In recent times, there have unfortunately been several encounters in Jammu and Kashmir, that have led to the death of several officers of the Indian armed forces. The death of five Indian Army men in last week's Handwara encounter had led to an outpouring of sadness in the country. Hundreds took to Twitter to condole their deaths, and many referred to the officials as martyrs.
As Defence Minister Rajnath Singh put it in a tweet, "India stands shoulder to shoulder with the families of these brave martyrs."
But a secondary angle that has been added to this discussion is whether soldiers killed in the line of duty can truly be called martyrs. Now, before we wade into the explanation, let the record show, that we are in no way trying to undermine their work and dedication towards the country. This article is focused purely on the terminology used, and quotes, amongst others, the tweets of a BJP party member and a former Army reservist and Major.
Who is a martyr?
If one goes by the Cambridge dictionary, a martyr is someone who "suffers very much or is killed because of their religious or political beliefs". Oftentimes, they are admired for the same. It is also used as a verb, that is "to martyr someone", implying their death.
The second meaning of course is the more negative connotation wherein someone is said to be "playing the martyr" that is, trying to gain sympathy from others. This, we'll set aside as it doesn't really have a bearing in the context of this article.
In the Dictionary of Martyrs of India’s Freedom Struggle, released by Prime Minister Narendra Modi in 2019, a martyr has been defined someone who has "died or who was killed in action or in detention, or was awarded capital punishment while participating in the national movement for emancipation of India".
Can people from the armed forces killed in the line of duty be called 'martyrs'?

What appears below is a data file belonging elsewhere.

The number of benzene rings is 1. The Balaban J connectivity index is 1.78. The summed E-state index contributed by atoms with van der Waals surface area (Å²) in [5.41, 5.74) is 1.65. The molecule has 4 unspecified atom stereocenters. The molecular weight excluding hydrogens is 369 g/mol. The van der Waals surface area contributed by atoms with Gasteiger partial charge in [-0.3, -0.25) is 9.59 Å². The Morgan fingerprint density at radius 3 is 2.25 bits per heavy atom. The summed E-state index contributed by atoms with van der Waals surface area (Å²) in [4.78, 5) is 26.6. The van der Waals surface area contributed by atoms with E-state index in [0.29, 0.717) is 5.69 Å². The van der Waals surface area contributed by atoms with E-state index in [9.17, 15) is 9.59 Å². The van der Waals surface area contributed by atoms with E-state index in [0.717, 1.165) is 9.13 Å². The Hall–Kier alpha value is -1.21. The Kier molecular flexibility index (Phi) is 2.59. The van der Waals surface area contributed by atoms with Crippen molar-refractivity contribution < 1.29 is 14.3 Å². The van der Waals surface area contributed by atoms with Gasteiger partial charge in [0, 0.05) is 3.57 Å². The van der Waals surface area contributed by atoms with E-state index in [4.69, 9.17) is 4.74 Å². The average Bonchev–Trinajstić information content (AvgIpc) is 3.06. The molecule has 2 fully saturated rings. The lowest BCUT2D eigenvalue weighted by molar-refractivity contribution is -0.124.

While people insist on using the word martyr to refer to soldiers killed in the line of duty, the term doesn't quite fit. Let's take another look at the definitions given above to understand why.
For one thing, there is no religious beliefs being upheld by these officers. Martyr is a word that has strong religious connotations, and as such doesn't apply to military officials. In fact, if one thinks about it, terrorists in all likelihood consider their deceased comrades "martyrs" -- if one goes by the definition.
They are undoubtedly brave and noble for putting themselves on the frontlines to defend their country, but it can also be argued that it is still a job, and their actions are based not on political or personal beliefs, but on their responsibilities.
In February 2019, BJP IT Cell chief Amit Malviya had taken a dig at Congress leader Rahul Gandhi, quoting an ANI post.
For context, Gandhi has reportedly suggested that "Soldiers of paramilitary forces should get the status of martyrs". He had also promised that if the Congress came to power soldiers would get that status.
"We must recognise the sacrifices of our paramilitary forces, like the CRPF and award their martyrs the title of shaheed,” Gandhi had tweeted on February 25, 2019.
Malviya was quick to point out that "there is no term as 'martyr' or 'shaheed' in the Army or the police. Instead, said, a soldier or a policeman killed in action is called a "battle casualty" or "operations casualty" respectively.
What Malviya said last year has incidentally been repeated and clarified by many, including the Home and Defence Ministry in response to an RTI in 2017.
Apparently 'martyr' or 'shaheed' are not words used in the Army or Police lexicon. According to Ministries of Defence and Home, the words used are "battle casualty" or "operations casualty" respectively for a soldier or a policeman killed in action.
Major Navdeep Singh (retired), a former army reservist adds in a recent tweet that this terminology is "incorrect".
He also points out that even when the central government was on record distancing itself from the term, "many senior functionaries and official outlets have been using the term 'martyrs' for our operational casualties".
"Would like to re-emphasize that this terminology is incorrect & has a religious connotation. Instead, terms such as fallen, battle casualty, operational casualty, killed in action, supreme sacrifice or veergati may kindly be used," he suggests.